After finishing what turned out to be a pretty decent lunch, I started up Blue Bullet (my name for our truck) and we headed home. As we traveled across the bay, a feeling of contentment spread across my thoughts. The expected excitement of “getting out of town” delivered the serenity I was hoping for. I looked over at the woman I love to see if she had arrived at that place, but sadly I could not discern if that happened. I believe she enjoyed the trip but being unable to walk the beaches disappointed her and took some fun away.
We have made plans for another trip next month, as we try to enrich our life by visiting places we enjoyed before this dreadful pandemic entered our lives. Our state (Virginia) has moved on to vaccinate everyone in the “1b” classification, which includes us (age 75+). With some luck, I’m hoping we can get it by the end of this month, or early February.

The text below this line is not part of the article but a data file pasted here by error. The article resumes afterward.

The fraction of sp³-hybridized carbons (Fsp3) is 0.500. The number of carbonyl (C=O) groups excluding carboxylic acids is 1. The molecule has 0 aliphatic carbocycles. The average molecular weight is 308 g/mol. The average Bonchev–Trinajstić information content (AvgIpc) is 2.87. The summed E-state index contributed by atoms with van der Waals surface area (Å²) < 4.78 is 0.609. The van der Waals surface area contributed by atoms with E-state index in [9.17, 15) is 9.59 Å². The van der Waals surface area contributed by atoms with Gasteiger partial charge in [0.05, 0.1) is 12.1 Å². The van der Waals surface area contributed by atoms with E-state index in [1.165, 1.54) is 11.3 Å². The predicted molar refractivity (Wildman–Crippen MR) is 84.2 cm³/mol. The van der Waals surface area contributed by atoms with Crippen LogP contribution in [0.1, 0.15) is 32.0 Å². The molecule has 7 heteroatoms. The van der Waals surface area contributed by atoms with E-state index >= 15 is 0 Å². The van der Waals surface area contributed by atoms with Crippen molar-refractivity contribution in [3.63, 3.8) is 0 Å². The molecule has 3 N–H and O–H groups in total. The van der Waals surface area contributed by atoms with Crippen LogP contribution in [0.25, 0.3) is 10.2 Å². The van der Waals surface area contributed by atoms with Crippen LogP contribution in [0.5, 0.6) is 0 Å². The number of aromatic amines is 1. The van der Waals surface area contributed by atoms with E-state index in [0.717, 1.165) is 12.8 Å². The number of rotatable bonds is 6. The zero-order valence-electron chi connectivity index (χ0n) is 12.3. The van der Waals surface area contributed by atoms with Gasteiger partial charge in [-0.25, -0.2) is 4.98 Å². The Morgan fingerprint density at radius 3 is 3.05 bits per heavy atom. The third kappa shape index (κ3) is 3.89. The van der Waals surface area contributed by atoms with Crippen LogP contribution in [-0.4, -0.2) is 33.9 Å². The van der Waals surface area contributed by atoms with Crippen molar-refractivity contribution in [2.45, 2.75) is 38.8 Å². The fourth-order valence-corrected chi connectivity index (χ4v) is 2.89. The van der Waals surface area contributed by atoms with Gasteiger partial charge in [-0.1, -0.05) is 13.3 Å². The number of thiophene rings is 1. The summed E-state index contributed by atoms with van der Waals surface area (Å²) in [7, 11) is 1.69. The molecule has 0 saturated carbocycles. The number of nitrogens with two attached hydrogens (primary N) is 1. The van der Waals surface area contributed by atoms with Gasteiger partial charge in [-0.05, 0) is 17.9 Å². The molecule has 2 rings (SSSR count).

Thomas Jefferson said it well: “I find the harder I work, the more luck I seem to have.” I’m gonna be working the phone to make it happen. 😊
⌘ A few days ago I noticed that both headlight lenses on our 2013 Prius were cloudy, which made driving at night extremely difficult, so I headed off to the auto parts store to buy something to remove it. I read an advertisement online about a special pad you could buy for $40 that, upon rubbing the headlight lens several times, would magically make the cloudiness disappear. I kinda felt uncomfortable with that, so there I was, standing in the auto parts store asking the attendant to tell me what to get to accomplish the task. A very personable young man led me over to the location and selected the one he uses for such a task. There were perhaps seven items that promised to be exemplary in doing what I needed, ranging in price from $5 to $25. The one he recommended (Raintree) was $7.75, so I followed him back to the register, paid for the item, and headed home.
After getting back to the house, I sat in the truck and read the instructions, which were pretty simple:
1. Make sure both lenses are clean.
2. Dampen a cloth, squirt some of the creamy liquid in the bottle onto the cloth and apply in a circular motion.